I'm a little confused about the difference between these two types of proof. As I have been taught them, it seems like proofs by contrapositive are just a subset of proofs by contradiction.

Say we want to prove $P \implies Q$. Here is how I've been taught to use both proofs:

Contrapositive: We assume $\lnot Q$ and from this we try to conclude $\lnot P$.

Contradiction: We assume $P$ and $\lnot Q$ and from this we try to deduce a contradiction.

My question is, let say we proved $P \implies Q$ by contrapositive, so we proved $\lnot Q \implies \lnot P$. Wouldn't this be equivalent to assuming $P$ and $\lnot Q$ and then use $\lnot Q$ to prove $\lnot P$, so we would deduce the contradiction $P \land \lnot P$?

• They're very similar. When contraposition works, a proof by contradiction feels unneccesarily clunky (you've just added a few lines to the top and bottom for me to read and process with no actual value), while some times a proof by contradiction (or, equivalently, by contraposition and then splitting into the two cases $P$ and $\lnot P$) is necessary. – Arthur Aug 6 '18 at 11:35
• @Arthur sorry for wasting your time sir. Feel free to edit the question so no one else has to process useless information. – Yagger Aug 6 '18 at 11:42
• I'm sorry. That's not what I meant. Your question is fine. I meant that when you make such a proof (i.e. a proof by contradiction which is basically a proof by contraposition with an added assumption of $P$ at the top), there are lines in that proof with no value. Specifically, the lines "assume $P$" at the top of the proof and "Thus $P$ and $\lnot P$, which is a contradiction" at the bottom. – Arthur Aug 6 '18 at 11:43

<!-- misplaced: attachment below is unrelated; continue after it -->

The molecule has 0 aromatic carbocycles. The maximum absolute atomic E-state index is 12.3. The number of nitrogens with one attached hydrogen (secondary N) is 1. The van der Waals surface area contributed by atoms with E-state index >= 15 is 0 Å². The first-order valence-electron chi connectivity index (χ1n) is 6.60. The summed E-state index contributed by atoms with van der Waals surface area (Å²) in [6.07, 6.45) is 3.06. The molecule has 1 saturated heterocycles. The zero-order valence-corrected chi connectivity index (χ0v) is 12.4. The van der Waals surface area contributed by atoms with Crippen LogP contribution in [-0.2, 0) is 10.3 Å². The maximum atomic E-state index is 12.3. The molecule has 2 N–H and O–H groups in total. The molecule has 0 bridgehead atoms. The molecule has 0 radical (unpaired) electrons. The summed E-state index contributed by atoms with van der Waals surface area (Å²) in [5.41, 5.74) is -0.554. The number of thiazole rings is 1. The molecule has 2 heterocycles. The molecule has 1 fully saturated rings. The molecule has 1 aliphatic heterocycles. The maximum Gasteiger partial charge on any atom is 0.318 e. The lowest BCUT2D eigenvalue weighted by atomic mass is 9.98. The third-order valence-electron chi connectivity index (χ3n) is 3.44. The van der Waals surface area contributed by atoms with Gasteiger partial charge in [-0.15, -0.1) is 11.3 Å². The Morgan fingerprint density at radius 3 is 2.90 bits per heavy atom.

Every proof by contraposition can be reformulated as a proof by contradiction, as you correctly noticed. Indeed, suppose you have a proof $\pi$ of $\lnot Q \implies \lnot P$; then you can prove $P \implies Q$ by contradiction, by assuming $P$ and $\lnot Q$, which yields a proof of $\lnot P$ (via modus ponens between the assumption $\lnot Q$ and the conclusion $\lnot Q \implies \lnot P$ of $\pi$) and then you get the contradiction $P \land \lnot P$.
But not every proof by contradiction can be reformulated as a proof by contraposition, as well explained in the accepted answer of this question. Indeed, proofs by contradiction are "more general" (i.e. they can be applied to a wider set of propositions to prove) because you can stop when you find any contradiction, not only a contradiction directly involving the hypotheses. More precisely, in a proof by contradiction of $P \implies Q$, we assume $P$ and $\lnot Q$ and we deduce a contradiction $R \land \lnot R$; in the particular case where $R = P$ then (usually) you can reformulate your proof as a proof by contraposition, otherwise you cannot.